Cheese mold is a bit like Spiderman: it adopts DNA from other species and gains new powers. The mold uses the new, adopted genes to better survive in a milk-based environment. That might sound less exciting than Peter Parker's story, but according to scientists, it’s a sign that cheese mold is in evolutionary overdrive—and it looks like humans are responsible. 

According to the New York Times, humans have been using different kinds of mold to make cheese for thousands of years. But it wasn’t until the 20th century that cheese makers actually started to learn the science behind their craft, identifying the different species of mold that help create different varieties of cheese. That breakthrough allowed cheese makers to industrialize production, making cheese on a larger scale than ever before. 

Now, evolutionary biologist Rodríguez de la Vega and his colleagues have discovered that mass production of cheese has had a massive impact on the types of mold used to make it. In a recent study that appeared in the journal Current Biology, the scientists reported that they sequenced the genomes of ten species of Penicillium, the type of mold used to make cheese. (It’s important to note that though Penicillium is used in cheese production, wild species of Penicillium usually feed on decaying plant matter, not milk.) Out of the ten types of Penicillium examined in the study, scientists chose six that grew on milk—either because they’re used in cheese production, or contaminate cheese—while the others were never found in cheese at all.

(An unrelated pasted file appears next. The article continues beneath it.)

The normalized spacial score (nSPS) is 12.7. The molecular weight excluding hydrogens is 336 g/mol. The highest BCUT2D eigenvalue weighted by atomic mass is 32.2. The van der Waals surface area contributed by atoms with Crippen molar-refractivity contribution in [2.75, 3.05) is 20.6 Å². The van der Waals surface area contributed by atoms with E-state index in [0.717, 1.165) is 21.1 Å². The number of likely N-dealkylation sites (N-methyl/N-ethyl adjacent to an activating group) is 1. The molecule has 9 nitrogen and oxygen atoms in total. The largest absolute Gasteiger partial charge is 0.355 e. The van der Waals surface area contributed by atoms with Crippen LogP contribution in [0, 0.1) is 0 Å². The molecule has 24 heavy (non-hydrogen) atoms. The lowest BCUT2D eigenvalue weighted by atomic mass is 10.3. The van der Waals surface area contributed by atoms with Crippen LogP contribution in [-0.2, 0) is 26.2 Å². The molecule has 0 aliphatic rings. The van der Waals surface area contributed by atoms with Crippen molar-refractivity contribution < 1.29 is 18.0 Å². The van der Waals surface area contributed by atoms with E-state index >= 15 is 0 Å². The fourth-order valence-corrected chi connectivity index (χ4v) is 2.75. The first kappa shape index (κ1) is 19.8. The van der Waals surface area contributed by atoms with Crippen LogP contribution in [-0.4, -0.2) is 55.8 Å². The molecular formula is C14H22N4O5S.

As the scientists studied the mold genomes, they started to find large sequences of DNA that looked out of place. They realized that the cheese molds were swapping genes, borrowing DNA from distant Penicillium species, in a process called horizontal gene transfer. The new gene sequences helped the cheese molds thrive on cheese in different ways.

For example, a DNA sequence scientists have named “CheesyTer” helped molds break down lactose, the form of sugar found in milk. However, the gene also slowed down their ability to break down simple sugar, meaning the gene wouldn’t be particularly useful in the wild, but is extremely helpful for the molds used in cheese production. 

These genetic mutations are fueled by the mass production of cheese, and their discovery has real implications for cheese makers. On the one hand, there is some concern that the rapid evolution of cheese molds may strengthen the types of mold that contaminate cheeses, making them more difficult to eradicate. On the other, Tatiana Giraud, who co-authored the cheese study, notes that understanding mold evolution could help cheese makers come up with ideas for new flavors. 

[h/t: New York Times]